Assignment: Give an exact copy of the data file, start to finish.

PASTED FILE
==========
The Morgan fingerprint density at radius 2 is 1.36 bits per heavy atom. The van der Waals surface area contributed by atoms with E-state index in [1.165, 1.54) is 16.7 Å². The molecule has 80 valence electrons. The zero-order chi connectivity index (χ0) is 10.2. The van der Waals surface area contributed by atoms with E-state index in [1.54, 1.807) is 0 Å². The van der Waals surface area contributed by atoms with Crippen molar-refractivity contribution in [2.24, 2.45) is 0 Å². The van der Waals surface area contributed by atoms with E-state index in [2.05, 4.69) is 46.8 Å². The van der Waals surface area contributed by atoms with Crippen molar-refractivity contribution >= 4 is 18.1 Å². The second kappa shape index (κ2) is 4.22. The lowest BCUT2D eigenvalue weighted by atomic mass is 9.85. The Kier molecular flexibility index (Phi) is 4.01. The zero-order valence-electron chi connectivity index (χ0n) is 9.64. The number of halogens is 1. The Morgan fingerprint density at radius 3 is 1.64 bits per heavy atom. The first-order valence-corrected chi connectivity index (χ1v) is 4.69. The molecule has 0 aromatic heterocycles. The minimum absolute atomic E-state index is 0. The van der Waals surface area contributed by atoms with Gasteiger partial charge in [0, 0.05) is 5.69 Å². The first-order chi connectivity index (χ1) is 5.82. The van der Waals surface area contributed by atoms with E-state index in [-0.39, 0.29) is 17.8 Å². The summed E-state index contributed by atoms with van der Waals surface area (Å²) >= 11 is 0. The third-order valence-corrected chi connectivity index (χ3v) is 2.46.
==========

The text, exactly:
The Morgan fingerprint density at radius 2 is 1.36 bits per heavy atom. The van der Waals surface area contributed by atoms with E-state index in [1.165, 1.54) is 16.7 Å². The molecule has 80 valence electrons. The zero-order chi connectivity index (χ0) is 10.2. The van der Waals surface area contributed by atoms with E-state index in [1.54, 1.807) is 0 Å². The van der Waals surface area contributed by atoms with Crippen molar-refractivity contribution in [2.24, 2.45) is 0 Å². The van der Waals surface area contributed by atoms with E-state index in [2.05, 4.69) is 46.8 Å². The van der Waals surface area contributed by atoms with Crippen molar-refractivity contribution >= 4 is 18.1 Å². The second kappa shape index (κ2) is 4.22. The lowest BCUT2D eigenvalue weighted by atomic mass is 9.85. The Kier molecular flexibility index (Phi) is 4.01. The zero-order valence-electron chi connectivity index (χ0n) is 9.64. The number of halogens is 1. The Morgan fingerprint density at radius 3 is 1.64 bits per heavy atom. The first-order valence-corrected chi connectivity index (χ1v) is 4.69. The molecule has 0 aromatic heterocycles. The minimum absolute atomic E-state index is 0. The van der Waals surface area contributed by atoms with Gasteiger partial charge in [0, 0.05) is 5.69 Å². The first-order chi connectivity index (χ1) is 5.82. The van der Waals surface area contributed by atoms with E-state index in [-0.39, 0.29) is 17.8 Å². The summed E-state index contributed by atoms with van der Waals surface area (Å²) >= 11 is 0. The third-order valence-corrected chi connectivity index (χ3v) is 2.46.